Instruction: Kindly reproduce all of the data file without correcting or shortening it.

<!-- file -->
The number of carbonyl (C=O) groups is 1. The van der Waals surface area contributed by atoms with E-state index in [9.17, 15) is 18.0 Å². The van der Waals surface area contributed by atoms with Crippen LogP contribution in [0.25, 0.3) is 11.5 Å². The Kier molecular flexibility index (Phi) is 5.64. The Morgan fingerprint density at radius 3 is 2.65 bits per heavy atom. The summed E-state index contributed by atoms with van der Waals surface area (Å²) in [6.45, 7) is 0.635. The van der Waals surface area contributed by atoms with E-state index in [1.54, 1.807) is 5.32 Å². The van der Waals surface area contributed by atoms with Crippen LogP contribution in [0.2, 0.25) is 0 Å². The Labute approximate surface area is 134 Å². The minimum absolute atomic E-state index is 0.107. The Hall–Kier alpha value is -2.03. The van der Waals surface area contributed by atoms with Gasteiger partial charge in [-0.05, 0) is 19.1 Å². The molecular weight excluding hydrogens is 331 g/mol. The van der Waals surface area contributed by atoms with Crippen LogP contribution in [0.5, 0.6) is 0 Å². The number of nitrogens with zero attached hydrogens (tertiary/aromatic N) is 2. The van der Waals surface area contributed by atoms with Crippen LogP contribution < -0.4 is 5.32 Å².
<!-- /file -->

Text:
The number of carbonyl (C=O) groups is 1. The van der Waals surface area contributed by atoms with E-state index in [9.17, 15) is 18.0 Å². The van der Waals surface area contributed by atoms with Crippen LogP contribution in [0.25, 0.3) is 11.5 Å². The Kier molecular flexibility index (Phi) is 5.64. The Morgan fingerprint density at radius 3 is 2.65 bits per heavy atom. The summed E-state index contributed by atoms with van der Waals surface area (Å²) in [6.45, 7) is 0.635. The van der Waals surface area contributed by atoms with E-state index in [1.54, 1.807) is 5.32 Å². The van der Waals surface area contributed by atoms with Crippen LogP contribution in [0.2, 0.25) is 0 Å². The Labute approximate surface area is 134 Å². The minimum absolute atomic E-state index is 0.107. The Hall–Kier alpha value is -2.03. The van der Waals surface area contributed by atoms with Gasteiger partial charge in [-0.05, 0) is 19.1 Å². The molecular weight excluding hydrogens is 331 g/mol. The van der Waals surface area contributed by atoms with Crippen LogP contribution in [0.5, 0.6) is 0 Å². The number of nitrogens with zero attached hydrogens (tertiary/aromatic N) is 2. The van der Waals surface area contributed by atoms with Crippen LogP contribution < -0.4 is 5.32 Å².